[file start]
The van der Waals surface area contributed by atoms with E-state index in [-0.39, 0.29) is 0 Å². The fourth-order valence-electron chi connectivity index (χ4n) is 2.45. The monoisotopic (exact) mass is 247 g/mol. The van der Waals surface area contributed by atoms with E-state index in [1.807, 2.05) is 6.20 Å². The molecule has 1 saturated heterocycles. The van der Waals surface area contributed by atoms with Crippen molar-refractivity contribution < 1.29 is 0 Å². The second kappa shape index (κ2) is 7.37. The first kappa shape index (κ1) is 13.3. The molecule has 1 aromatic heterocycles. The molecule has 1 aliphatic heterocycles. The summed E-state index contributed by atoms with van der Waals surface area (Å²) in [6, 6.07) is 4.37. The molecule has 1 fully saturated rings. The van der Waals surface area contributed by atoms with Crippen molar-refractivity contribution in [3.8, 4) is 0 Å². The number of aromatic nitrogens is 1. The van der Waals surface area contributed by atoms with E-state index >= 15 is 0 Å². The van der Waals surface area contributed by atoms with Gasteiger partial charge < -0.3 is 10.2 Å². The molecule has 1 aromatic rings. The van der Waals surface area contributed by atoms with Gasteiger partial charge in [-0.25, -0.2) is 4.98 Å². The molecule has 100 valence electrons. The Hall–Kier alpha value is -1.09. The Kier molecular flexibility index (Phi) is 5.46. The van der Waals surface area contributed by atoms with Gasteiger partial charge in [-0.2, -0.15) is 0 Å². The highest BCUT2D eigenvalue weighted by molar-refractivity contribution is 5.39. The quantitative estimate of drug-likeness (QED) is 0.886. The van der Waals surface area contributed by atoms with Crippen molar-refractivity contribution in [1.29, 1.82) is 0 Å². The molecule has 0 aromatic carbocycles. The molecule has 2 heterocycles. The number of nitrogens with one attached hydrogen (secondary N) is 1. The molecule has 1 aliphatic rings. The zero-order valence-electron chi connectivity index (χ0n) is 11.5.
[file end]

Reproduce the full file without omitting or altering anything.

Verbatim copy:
The van der Waals surface area contributed by atoms with E-state index in [-0.39, 0.29) is 0 Å². The fourth-order valence-electron chi connectivity index (χ4n) is 2.45. The monoisotopic (exact) mass is 247 g/mol. The van der Waals surface area contributed by atoms with E-state index in [1.807, 2.05) is 6.20 Å². The molecule has 1 saturated heterocycles. The van der Waals surface area contributed by atoms with Crippen molar-refractivity contribution < 1.29 is 0 Å². The second kappa shape index (κ2) is 7.37. The first kappa shape index (κ1) is 13.3. The molecule has 1 aromatic heterocycles. The molecule has 1 aliphatic heterocycles. The summed E-state index contributed by atoms with van der Waals surface area (Å²) in [6, 6.07) is 4.37. The molecule has 1 fully saturated rings. The van der Waals surface area contributed by atoms with Crippen molar-refractivity contribution in [3.8, 4) is 0 Å². The number of aromatic nitrogens is 1. The van der Waals surface area contributed by atoms with E-state index >= 15 is 0 Å². The van der Waals surface area contributed by atoms with Gasteiger partial charge < -0.3 is 10.2 Å². The molecule has 1 aromatic rings. The van der Waals surface area contributed by atoms with Gasteiger partial charge in [-0.25, -0.2) is 4.98 Å². The molecule has 100 valence electrons. The Hall–Kier alpha value is -1.09. The Kier molecular flexibility index (Phi) is 5.46. The van der Waals surface area contributed by atoms with Gasteiger partial charge in [-0.2, -0.15) is 0 Å². The highest BCUT2D eigenvalue weighted by molar-refractivity contribution is 5.39. The quantitative estimate of drug-likeness (QED) is 0.886. The van der Waals surface area contributed by atoms with Crippen molar-refractivity contribution in [1.29, 1.82) is 0 Å². The molecule has 0 aromatic carbocycles. The molecule has 2 heterocycles. The number of nitrogens with one attached hydrogen (secondary N) is 1. The molecule has 1 aliphatic rings. The zero-order valence-electron chi connectivity index (χ0n) is 11.5.